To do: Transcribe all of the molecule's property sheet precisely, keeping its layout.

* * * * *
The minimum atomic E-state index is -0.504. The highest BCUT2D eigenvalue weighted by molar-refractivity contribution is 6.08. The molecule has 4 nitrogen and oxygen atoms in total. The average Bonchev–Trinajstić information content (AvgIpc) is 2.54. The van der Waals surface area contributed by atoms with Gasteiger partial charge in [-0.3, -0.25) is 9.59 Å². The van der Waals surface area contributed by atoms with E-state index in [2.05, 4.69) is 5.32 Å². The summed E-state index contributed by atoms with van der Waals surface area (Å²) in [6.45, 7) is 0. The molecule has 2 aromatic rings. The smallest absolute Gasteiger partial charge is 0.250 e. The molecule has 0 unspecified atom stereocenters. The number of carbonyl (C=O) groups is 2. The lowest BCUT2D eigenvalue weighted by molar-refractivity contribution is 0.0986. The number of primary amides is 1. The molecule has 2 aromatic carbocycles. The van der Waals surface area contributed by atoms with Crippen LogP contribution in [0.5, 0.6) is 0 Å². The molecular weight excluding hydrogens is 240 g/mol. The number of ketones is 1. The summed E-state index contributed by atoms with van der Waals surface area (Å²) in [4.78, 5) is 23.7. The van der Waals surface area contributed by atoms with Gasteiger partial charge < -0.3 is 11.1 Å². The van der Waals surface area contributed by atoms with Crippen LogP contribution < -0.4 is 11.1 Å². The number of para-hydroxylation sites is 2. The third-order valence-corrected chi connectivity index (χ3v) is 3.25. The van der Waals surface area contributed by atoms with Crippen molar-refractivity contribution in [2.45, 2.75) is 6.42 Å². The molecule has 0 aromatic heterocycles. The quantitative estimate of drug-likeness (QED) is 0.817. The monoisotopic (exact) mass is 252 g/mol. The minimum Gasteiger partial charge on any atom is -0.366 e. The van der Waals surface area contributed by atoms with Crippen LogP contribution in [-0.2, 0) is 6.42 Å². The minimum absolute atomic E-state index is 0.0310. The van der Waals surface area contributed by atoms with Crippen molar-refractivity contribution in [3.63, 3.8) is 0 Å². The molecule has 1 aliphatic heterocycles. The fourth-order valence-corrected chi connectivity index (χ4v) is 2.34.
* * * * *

The minimum atomic E-state index is -0.504. The highest BCUT2D eigenvalue weighted by molar-refractivity contribution is 6.08. The molecule has 4 nitrogen and oxygen atoms in total. The average Bonchev–Trinajstić information content (AvgIpc) is 2.54. The van der Waals surface area contributed by atoms with Gasteiger partial charge in [-0.3, -0.25) is 9.59 Å². The van der Waals surface area contributed by atoms with E-state index in [2.05, 4.69) is 5.32 Å². The summed E-state index contributed by atoms with van der Waals surface area (Å²) in [6.45, 7) is 0. The molecule has 2 aromatic rings. The smallest absolute Gasteiger partial charge is 0.250 e. The molecule has 0 unspecified atom stereocenters. The number of carbonyl (C=O) groups is 2. The lowest BCUT2D eigenvalue weighted by molar-refractivity contribution is 0.0986. The number of primary amides is 1. The molecule has 2 aromatic carbocycles. The van der Waals surface area contributed by atoms with Crippen LogP contribution in [0.5, 0.6) is 0 Å². The molecular weight excluding hydrogens is 240 g/mol. The number of ketones is 1. The summed E-state index contributed by atoms with van der Waals surface area (Å²) in [4.78, 5) is 23.7. The van der Waals surface area contributed by atoms with Gasteiger partial charge < -0.3 is 11.1 Å². The van der Waals surface area contributed by atoms with Crippen LogP contribution < -0.4 is 11.1 Å². The number of para-hydroxylation sites is 2. The third-order valence-corrected chi connectivity index (χ3v) is 3.25. The van der Waals surface area contributed by atoms with Crippen molar-refractivity contribution in [2.45, 2.75) is 6.42 Å². The molecule has 0 aromatic heterocycles. The quantitative estimate of drug-likeness (QED) is 0.817. The monoisotopic (exact) mass is 252 g/mol. The minimum Gasteiger partial charge on any atom is -0.366 e. The van der Waals surface area contributed by atoms with Crippen LogP contribution in [-0.2, 0) is 6.42 Å². The minimum absolute atomic E-state index is 0.0310. The van der Waals surface area contributed by atoms with Crippen molar-refractivity contribution in [3.63, 3.8) is 0 Å². The molecule has 1 aliphatic heterocycles. The fourth-order valence-corrected chi connectivity index (χ4v) is 2.34.